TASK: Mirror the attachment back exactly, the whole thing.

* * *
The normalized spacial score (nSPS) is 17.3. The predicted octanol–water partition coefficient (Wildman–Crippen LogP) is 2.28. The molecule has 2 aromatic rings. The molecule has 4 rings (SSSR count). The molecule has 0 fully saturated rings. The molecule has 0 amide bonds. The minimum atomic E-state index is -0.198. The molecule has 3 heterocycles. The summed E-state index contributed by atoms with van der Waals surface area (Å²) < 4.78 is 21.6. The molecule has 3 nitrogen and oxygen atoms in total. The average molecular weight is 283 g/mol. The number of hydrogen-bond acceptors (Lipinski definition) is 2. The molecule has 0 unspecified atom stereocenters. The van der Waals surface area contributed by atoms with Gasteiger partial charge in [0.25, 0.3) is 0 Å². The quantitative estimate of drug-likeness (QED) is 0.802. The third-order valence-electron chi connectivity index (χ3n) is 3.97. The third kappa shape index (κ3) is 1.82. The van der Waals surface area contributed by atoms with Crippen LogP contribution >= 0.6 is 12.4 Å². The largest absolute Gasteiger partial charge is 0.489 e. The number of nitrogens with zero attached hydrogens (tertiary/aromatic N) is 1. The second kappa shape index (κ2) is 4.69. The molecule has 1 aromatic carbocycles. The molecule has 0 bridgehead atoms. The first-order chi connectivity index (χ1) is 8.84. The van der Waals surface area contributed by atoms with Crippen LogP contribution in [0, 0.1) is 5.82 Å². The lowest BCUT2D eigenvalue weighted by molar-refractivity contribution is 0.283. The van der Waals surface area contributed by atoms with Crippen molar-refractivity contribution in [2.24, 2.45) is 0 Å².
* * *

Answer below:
The normalized spacial score (nSPS) is 17.3. The predicted octanol–water partition coefficient (Wildman–Crippen LogP) is 2.28. The molecule has 2 aromatic rings. The molecule has 4 rings (SSSR count). The molecule has 0 fully saturated rings. The molecule has 0 amide bonds. The minimum atomic E-state index is -0.198. The molecule has 3 heterocycles. The summed E-state index contributed by atoms with van der Waals surface area (Å²) < 4.78 is 21.6. The molecule has 3 nitrogen and oxygen atoms in total. The average molecular weight is 283 g/mol. The number of hydrogen-bond acceptors (Lipinski definition) is 2. The molecule has 0 unspecified atom stereocenters. The van der Waals surface area contributed by atoms with Gasteiger partial charge in [0.25, 0.3) is 0 Å². The quantitative estimate of drug-likeness (QED) is 0.802. The third-order valence-electron chi connectivity index (χ3n) is 3.97. The third kappa shape index (κ3) is 1.82. The van der Waals surface area contributed by atoms with Crippen LogP contribution >= 0.6 is 12.4 Å². The largest absolute Gasteiger partial charge is 0.489 e. The number of nitrogens with zero attached hydrogens (tertiary/aromatic N) is 1. The second kappa shape index (κ2) is 4.69. The molecule has 1 aromatic carbocycles. The molecule has 0 bridgehead atoms. The first-order chi connectivity index (χ1) is 8.84. The van der Waals surface area contributed by atoms with Crippen LogP contribution in [0, 0.1) is 5.82 Å². The lowest BCUT2D eigenvalue weighted by molar-refractivity contribution is 0.283. The van der Waals surface area contributed by atoms with Crippen molar-refractivity contribution in [2.24, 2.45) is 0 Å².